4th Sunday after Pentecost – B LSB #’s 497, 790, 895
Text – Mark 4:30-32
And He asked, “To what can we compare the kingdom of God, or how should we picture it? It is like a mustard seed, which is the smallest seed you plant in the ground. Yet when planted, it grows & becomes the largest of all garden plants, with such large branches that the birds of the air can perch in its shade.” (NIV)
PERCHING IN THE SHADE
As the weather has started to heat up I’ve noticed that, while running, I’ve developed a certain attraction to the shady side of the street. There’s a noticeable feeling of relief as the rays of the sun no longer beat down directly upon me. Shade trees provide relief from the stress of the sun.
There’re many people that we personally know of who’re looking for relief from the stresses in their lives. A man I talked to some time ago said that his life is so focused around alcohol he can’t begin to imagine living without it. He’d rather, as he put it, terminate his life function than live without the relief that alcohol brings.
Another man I heard of was looking for relief from the crying of his six-month-old baby. His solution was to beat the child into silence. He fractured her skull. He ended up in jail, his wife was devastated, & the baby ended up in the intensive care unit. Every one of them was in need of the kind of relief & healing that’s only found in Jesus Christ.
Did you sleep peacefully last night, or was something gnawing at your mind, irritating you & giving you no rest? Is there anything today that’s making you anxious or restless? Are there medical test results on the horizon? Are there family problems, or struggles in your relationships? Is the family income sufficient? All of us live under some kind of stress.
The world we live in has been messed up by sin, & because of that, everyone has problems that are a burden to them. Stress is a normal part of life ever since Adam & Eve sought to become god; & the result of their sin lives on today in our lives & in our sins. Everybody needs relief in some way, & much of the struggle of life is about finding that relief.
Where have you been looking? How do you vent the pressure that builds in your emotional life? How do you relieve the stress that accumulates in your mind & body? What about your soul? Doesn’t it yearn for something? Are you even aware of those different aspects of your personality, & the different pressures they experience?
We hear enough of how people relieve the pressure in their lives through unhealthy, destructive or illegal means. All of them are the short-sighted solutions of mankind, & cause more harm than good. God’s plan is eternal, & thus provides long-term solutions.
The problem we have, being sinful, is that we’re by nature impatient & unwilling to trust. Long-term solutions require of us both attributes. In addition, our culture is driving us further away from each of those two virtues. We don’t have time for God anymore. We’re not willing to trust Him to care for us. His solutions look simply foolish.
That’s precisely the point where Jesus picks up with His parable of the mustard seed. It looks simply foolish. It’s too small to be of any significance & one certainly doesn’t have time to wait for it to grow. Yet, to those who’re knowledgeable, they realize that what, as a seed looks ridiculously small, as a full grown plant, is the largest in the garden.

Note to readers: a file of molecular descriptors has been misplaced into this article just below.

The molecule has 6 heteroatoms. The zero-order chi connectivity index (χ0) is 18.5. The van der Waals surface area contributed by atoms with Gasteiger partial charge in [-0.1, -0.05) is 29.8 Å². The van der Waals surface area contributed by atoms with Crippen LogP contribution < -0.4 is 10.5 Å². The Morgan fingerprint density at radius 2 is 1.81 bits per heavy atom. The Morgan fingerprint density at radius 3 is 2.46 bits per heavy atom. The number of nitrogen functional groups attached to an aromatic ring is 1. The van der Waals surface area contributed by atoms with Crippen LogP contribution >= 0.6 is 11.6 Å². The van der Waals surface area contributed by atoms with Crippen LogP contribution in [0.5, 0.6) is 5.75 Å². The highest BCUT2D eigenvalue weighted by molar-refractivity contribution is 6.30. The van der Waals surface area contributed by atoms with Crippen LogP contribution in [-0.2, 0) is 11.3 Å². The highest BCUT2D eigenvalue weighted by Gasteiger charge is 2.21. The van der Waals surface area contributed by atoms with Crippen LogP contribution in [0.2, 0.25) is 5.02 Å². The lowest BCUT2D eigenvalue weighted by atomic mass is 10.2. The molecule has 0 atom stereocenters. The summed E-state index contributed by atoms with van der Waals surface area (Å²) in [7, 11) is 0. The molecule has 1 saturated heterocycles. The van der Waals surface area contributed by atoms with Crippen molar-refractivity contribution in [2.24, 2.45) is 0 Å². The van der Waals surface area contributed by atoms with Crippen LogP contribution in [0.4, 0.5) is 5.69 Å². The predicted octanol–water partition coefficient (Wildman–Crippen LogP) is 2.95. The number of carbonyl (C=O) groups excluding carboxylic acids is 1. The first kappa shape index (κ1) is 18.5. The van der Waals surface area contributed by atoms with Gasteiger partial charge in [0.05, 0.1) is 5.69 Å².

The mustard plant becomes so large that it even provides shade, shelter & relief to the birds of the air. Jesus is comparing the Kingdom of God to that seed & to that plant. The Kingdom of God is plenty large enough to provide relief & rest for our body & soul. Yet, to our physical sight, it looks ridiculously small & helpless.
Because we trust our eyesight more than we trust God, we turn to other sources of relief from our problems. Sources that seem to have more bang for the buck, more prestige, or more acceptance amid the culture in which we live. When our heavenly Father says, “Come to Me, & I will give you rest,” we say, “I think I’ll take this Sunday to sleep in.”
When our Savior tells us, “Seek first His kingdom & His righteousness, & all these things will be given to you,” we say, “Even if my relationships with God & my church suffer, I think I need to work longer hours in order to pay for the things & for the lifestyle that I want.”
Short-sighted solutions always bring the chickens home to roost sooner or later. If you’re sleeping in on Sunday, you apparently think that rest is something you get for yourself. Apparently you don’t believe that it’s something God blesses His children with.
If you’re working longer hours, or more jobs, to pay all the bills, maybe you’re spending too much. Maybe you don’t believe that God will actually bless you with the things you need in order to be satisfied. If we aren’t alert, those singular, seemingly insignificant instances of unbelief have a way of growing & taking over every aspect of our lives.
Eventually, God & the church become so distant, so unfamiliar, that we no longer believe anything. You see, the church & the Kingdom of God aren’t the only things that appear small & insignificant. Our sin appears that way to us as well, & like the mustard seed, our sins can grow into very large plants.
But instead of providing us with shelter, they take over & dominate everything else in the garden of our lives. Like the man who’d rather be dead than live without alcohol, without the work of God’s Holy Spirit, our sins always take control. There’s a wise saying that puts it like this, “Never give the devil a ride, because he always wants to drive.”